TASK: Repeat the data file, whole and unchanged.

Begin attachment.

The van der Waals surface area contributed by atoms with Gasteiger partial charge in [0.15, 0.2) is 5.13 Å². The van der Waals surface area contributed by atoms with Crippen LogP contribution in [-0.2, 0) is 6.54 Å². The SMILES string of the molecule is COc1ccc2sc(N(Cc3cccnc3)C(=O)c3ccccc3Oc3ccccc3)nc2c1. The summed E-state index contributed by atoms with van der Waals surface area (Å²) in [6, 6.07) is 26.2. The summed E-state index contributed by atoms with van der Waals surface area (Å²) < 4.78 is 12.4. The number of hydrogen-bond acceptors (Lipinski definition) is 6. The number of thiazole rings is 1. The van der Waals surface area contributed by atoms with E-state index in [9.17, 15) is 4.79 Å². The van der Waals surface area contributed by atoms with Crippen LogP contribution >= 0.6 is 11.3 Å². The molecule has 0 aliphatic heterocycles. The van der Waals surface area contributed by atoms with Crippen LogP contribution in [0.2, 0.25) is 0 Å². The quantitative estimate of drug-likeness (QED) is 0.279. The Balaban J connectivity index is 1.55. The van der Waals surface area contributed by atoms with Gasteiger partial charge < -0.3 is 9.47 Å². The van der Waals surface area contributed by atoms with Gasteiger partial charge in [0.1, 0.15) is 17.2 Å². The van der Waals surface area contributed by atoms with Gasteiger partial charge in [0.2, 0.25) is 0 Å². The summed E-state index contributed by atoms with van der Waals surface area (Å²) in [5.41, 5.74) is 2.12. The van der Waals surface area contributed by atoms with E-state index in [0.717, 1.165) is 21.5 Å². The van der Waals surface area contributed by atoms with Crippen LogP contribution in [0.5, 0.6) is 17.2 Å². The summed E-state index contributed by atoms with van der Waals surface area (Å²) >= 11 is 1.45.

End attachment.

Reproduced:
The van der Waals surface area contributed by atoms with Gasteiger partial charge in [0.15, 0.2) is 5.13 Å². The van der Waals surface area contributed by atoms with Crippen LogP contribution in [-0.2, 0) is 6.54 Å². The SMILES string of the molecule is COc1ccc2sc(N(Cc3cccnc3)C(=O)c3ccccc3Oc3ccccc3)nc2c1. The summed E-state index contributed by atoms with van der Waals surface area (Å²) in [6, 6.07) is 26.2. The summed E-state index contributed by atoms with van der Waals surface area (Å²) < 4.78 is 12.4. The number of hydrogen-bond acceptors (Lipinski definition) is 6. The number of thiazole rings is 1. The van der Waals surface area contributed by atoms with E-state index in [9.17, 15) is 4.79 Å². The van der Waals surface area contributed by atoms with Crippen LogP contribution >= 0.6 is 11.3 Å². The molecule has 0 aliphatic heterocycles. The van der Waals surface area contributed by atoms with Crippen LogP contribution in [0.2, 0.25) is 0 Å². The quantitative estimate of drug-likeness (QED) is 0.279. The Balaban J connectivity index is 1.55. The van der Waals surface area contributed by atoms with Gasteiger partial charge < -0.3 is 9.47 Å². The van der Waals surface area contributed by atoms with Gasteiger partial charge in [0.1, 0.15) is 17.2 Å². The van der Waals surface area contributed by atoms with Gasteiger partial charge in [0.2, 0.25) is 0 Å². The summed E-state index contributed by atoms with van der Waals surface area (Å²) in [5.41, 5.74) is 2.12. The van der Waals surface area contributed by atoms with E-state index in [0.717, 1.165) is 21.5 Å². The van der Waals surface area contributed by atoms with Crippen LogP contribution in [0.5, 0.6) is 17.2 Å². The summed E-state index contributed by atoms with van der Waals surface area (Å²) >= 11 is 1.45.